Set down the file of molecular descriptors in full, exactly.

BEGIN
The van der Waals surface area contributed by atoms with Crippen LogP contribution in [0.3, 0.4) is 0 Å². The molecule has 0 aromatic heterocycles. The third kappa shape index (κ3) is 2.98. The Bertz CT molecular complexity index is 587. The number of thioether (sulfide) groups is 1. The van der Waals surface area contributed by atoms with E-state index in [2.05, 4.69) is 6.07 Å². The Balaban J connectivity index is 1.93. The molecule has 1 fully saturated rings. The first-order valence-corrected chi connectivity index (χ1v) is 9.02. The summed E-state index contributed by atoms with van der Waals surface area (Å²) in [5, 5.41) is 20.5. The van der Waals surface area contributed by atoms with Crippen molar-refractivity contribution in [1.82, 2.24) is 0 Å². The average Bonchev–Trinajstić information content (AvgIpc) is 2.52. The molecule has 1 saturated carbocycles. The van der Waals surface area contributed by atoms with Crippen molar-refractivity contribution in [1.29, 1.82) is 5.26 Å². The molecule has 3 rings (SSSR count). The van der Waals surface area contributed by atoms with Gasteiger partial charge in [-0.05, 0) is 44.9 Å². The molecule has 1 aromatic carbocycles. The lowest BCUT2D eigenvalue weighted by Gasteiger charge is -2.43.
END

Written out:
The van der Waals surface area contributed by atoms with Crippen LogP contribution in [0.3, 0.4) is 0 Å². The molecule has 0 aromatic heterocycles. The third kappa shape index (κ3) is 2.98. The Bertz CT molecular complexity index is 587. The number of thioether (sulfide) groups is 1. The van der Waals surface area contributed by atoms with E-state index in [2.05, 4.69) is 6.07 Å². The Balaban J connectivity index is 1.93. The molecule has 1 fully saturated rings. The first-order valence-corrected chi connectivity index (χ1v) is 9.02. The summed E-state index contributed by atoms with van der Waals surface area (Å²) in [5, 5.41) is 20.5. The van der Waals surface area contributed by atoms with Crippen molar-refractivity contribution in [1.82, 2.24) is 0 Å². The average Bonchev–Trinajstić information content (AvgIpc) is 2.52. The molecule has 1 saturated carbocycles. The van der Waals surface area contributed by atoms with Crippen molar-refractivity contribution in [1.29, 1.82) is 5.26 Å². The molecule has 3 rings (SSSR count). The van der Waals surface area contributed by atoms with Gasteiger partial charge in [-0.05, 0) is 44.9 Å². The molecule has 1 aromatic carbocycles. The lowest BCUT2D eigenvalue weighted by Gasteiger charge is -2.43.